The top ten things not to do when internationalising a school
“Be realistic. You secure a good deal for your school, but if you are too greedy it will merely sour the ongoing relationship”
1. Be Greedy
Be realistic. You secure a good deal for your school, but if you are too greedy it will merely sour the ongoing relationship and lead to a renegotiation of terms when you have a less flexible and perhaps weaker bargaining position. You will not be able to rely on the agreements to oblige your local partner to operate in a way that delivers an appropriate return on investment.
2. Be too Ambitious
Again, be realistic. It takes a great deal of time, energy and capital to successfully open and operate a school overseas. If you put more emphasis on the number of schools opening rather than the quality of the school, things will go badly wrong in the mid-term.
“Be realistic. It takes a great deal of time, energy and capital to successfully open and operate a school overseas”
3. Under-Sell Yourself
It is important that you do not allow the local partner to build an extremely profitable business on the back of your school without the school receiving a fair share of those profits.
4. Expose the School to Any Commercial Risk
Ensure that you use a trading company for all third party relationships involved in the running of the overseas school. Obtain appropriate insurance cover and beware potential personal liability for the school Governors.
5. Get Too Complicated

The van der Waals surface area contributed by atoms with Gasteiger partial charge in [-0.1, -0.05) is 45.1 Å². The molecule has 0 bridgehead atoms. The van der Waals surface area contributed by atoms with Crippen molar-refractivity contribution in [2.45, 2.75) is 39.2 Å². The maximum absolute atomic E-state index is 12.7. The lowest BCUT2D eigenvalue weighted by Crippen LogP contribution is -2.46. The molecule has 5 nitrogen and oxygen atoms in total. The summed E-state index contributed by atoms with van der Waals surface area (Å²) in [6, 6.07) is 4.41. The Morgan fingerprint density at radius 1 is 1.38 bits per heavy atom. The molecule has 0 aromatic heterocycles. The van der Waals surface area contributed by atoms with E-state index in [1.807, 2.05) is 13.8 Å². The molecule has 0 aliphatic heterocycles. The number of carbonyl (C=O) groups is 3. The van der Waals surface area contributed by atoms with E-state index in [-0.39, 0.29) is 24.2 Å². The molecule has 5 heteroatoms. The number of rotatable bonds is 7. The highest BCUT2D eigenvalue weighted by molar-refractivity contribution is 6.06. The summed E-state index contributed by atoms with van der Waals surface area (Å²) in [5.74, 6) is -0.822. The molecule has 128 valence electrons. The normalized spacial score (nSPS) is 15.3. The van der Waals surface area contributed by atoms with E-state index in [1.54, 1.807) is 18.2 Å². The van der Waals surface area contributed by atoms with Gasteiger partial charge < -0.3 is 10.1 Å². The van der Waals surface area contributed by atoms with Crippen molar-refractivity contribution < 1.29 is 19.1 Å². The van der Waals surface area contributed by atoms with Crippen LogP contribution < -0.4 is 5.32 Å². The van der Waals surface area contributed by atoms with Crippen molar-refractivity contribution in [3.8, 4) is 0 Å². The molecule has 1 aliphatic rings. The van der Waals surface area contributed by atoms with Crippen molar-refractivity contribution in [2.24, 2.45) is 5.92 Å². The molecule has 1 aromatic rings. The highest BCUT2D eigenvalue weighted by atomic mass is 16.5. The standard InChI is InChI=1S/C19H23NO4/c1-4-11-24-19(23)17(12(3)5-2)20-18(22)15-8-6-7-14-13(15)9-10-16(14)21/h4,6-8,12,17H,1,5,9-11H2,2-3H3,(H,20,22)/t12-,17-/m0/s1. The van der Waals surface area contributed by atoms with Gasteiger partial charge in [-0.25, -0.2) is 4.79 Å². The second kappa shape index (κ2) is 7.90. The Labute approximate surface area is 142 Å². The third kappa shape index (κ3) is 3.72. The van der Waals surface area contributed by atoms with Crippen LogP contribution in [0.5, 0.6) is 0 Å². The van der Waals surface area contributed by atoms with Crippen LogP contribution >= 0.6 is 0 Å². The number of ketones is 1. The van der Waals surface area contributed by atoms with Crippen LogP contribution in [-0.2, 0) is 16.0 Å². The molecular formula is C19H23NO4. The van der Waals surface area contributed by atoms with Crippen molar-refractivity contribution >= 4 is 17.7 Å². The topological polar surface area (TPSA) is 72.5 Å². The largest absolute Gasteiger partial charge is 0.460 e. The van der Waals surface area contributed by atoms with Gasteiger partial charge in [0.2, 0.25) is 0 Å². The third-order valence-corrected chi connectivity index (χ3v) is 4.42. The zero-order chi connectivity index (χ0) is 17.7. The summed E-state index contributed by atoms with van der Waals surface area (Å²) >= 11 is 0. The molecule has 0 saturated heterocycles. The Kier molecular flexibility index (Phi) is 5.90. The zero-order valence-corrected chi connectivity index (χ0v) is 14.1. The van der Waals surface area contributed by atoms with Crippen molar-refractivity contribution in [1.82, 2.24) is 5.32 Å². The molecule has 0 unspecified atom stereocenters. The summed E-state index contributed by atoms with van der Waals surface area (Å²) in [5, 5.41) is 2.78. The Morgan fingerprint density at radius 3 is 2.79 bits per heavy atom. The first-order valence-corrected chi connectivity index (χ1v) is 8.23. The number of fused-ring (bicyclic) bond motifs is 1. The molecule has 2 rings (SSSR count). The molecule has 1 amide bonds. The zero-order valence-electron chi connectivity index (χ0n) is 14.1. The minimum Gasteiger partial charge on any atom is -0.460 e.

Sophisticated structuring may be appropriate for some schools, but make sure that you don’t get sucked into overly complex schemes. They can become expensive and reduce your ability to control and exit the relationship if necessary.
6. Allow Your Potential Local Partner to Dictate the Structure
You must be in control. Listen to the partner’s concerns, take into account the local regulatory environment, but it is for you to decide the structure.
“Listen to the partner’s concerns, take into account the local regulatory environment but you must be in control”
7. Do It On The Cheap
Don’t be penny wise and pound foolish. Take good advice from professionals with a real track record in taking schools overseas and ensure that they can deliver more than just dry technical documentation.
8. Compromise Your School Ethos/Values
These should be the corner stone for the structuring of the deal, the documentation and the ongoing relationship.
9. Assume That The Overseas School Will be The Same As The One in the UK
A consistent approach is essential, but inevitably the demands and idiosyncrasies of each market may well mean that new challenges arise. You need to be prepared for this.
10. Underestimate The Amount Of Time And Energy It Will Take To Manage the Relationship With The Overseas School
Make sure that you have a suitable project management team on board. Governors have day time jobs and cannot always devote sufficient time. Academic staff may lack experience and have other duties. The Bursar may have too many other challenges to face. Make sure that everyone is aware of the demands that the deal will place on them and that they can meet those demands.